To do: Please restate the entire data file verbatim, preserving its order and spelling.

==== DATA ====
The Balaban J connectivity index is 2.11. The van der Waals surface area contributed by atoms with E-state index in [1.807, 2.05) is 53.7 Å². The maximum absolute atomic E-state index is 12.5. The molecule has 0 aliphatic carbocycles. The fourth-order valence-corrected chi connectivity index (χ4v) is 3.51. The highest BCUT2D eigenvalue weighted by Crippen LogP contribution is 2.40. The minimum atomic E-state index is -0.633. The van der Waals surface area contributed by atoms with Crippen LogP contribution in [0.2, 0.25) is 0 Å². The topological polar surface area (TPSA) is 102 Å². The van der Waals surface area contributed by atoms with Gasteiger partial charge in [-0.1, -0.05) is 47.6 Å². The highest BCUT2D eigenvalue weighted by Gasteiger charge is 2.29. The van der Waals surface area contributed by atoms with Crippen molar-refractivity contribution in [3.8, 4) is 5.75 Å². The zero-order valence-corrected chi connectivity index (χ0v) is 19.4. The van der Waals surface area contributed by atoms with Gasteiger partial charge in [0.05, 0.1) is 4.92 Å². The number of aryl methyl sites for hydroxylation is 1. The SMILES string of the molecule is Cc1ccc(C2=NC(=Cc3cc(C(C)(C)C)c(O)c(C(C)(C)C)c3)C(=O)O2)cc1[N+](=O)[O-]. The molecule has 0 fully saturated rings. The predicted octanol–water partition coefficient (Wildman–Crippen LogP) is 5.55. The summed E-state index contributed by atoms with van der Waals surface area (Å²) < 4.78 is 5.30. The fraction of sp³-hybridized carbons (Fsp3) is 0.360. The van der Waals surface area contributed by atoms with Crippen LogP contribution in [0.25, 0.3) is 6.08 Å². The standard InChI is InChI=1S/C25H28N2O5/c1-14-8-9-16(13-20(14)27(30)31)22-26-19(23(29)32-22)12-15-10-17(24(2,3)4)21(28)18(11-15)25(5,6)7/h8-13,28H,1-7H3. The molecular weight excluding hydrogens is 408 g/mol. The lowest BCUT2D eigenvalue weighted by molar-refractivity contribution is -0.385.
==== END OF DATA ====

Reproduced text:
The Balaban J connectivity index is 2.11. The van der Waals surface area contributed by atoms with E-state index in [1.807, 2.05) is 53.7 Å². The maximum absolute atomic E-state index is 12.5. The molecule has 0 aliphatic carbocycles. The fourth-order valence-corrected chi connectivity index (χ4v) is 3.51. The highest BCUT2D eigenvalue weighted by Crippen LogP contribution is 2.40. The minimum atomic E-state index is -0.633. The van der Waals surface area contributed by atoms with Crippen LogP contribution in [0.2, 0.25) is 0 Å². The topological polar surface area (TPSA) is 102 Å². The van der Waals surface area contributed by atoms with Gasteiger partial charge in [-0.1, -0.05) is 47.6 Å². The highest BCUT2D eigenvalue weighted by Gasteiger charge is 2.29. The van der Waals surface area contributed by atoms with Crippen molar-refractivity contribution in [3.8, 4) is 5.75 Å². The zero-order valence-corrected chi connectivity index (χ0v) is 19.4. The van der Waals surface area contributed by atoms with Gasteiger partial charge in [0.05, 0.1) is 4.92 Å². The number of aryl methyl sites for hydroxylation is 1. The SMILES string of the molecule is Cc1ccc(C2=NC(=Cc3cc(C(C)(C)C)c(O)c(C(C)(C)C)c3)C(=O)O2)cc1[N+](=O)[O-]. The molecule has 0 fully saturated rings. The predicted octanol–water partition coefficient (Wildman–Crippen LogP) is 5.55. The summed E-state index contributed by atoms with van der Waals surface area (Å²) < 4.78 is 5.30. The fraction of sp³-hybridized carbons (Fsp3) is 0.360. The van der Waals surface area contributed by atoms with Crippen LogP contribution in [0.25, 0.3) is 6.08 Å². The standard InChI is InChI=1S/C25H28N2O5/c1-14-8-9-16(13-20(14)27(30)31)22-26-19(23(29)32-22)12-15-10-17(24(2,3)4)21(28)18(11-15)25(5,6)7/h8-13,28H,1-7H3. The molecular weight excluding hydrogens is 408 g/mol. The lowest BCUT2D eigenvalue weighted by molar-refractivity contribution is -0.385.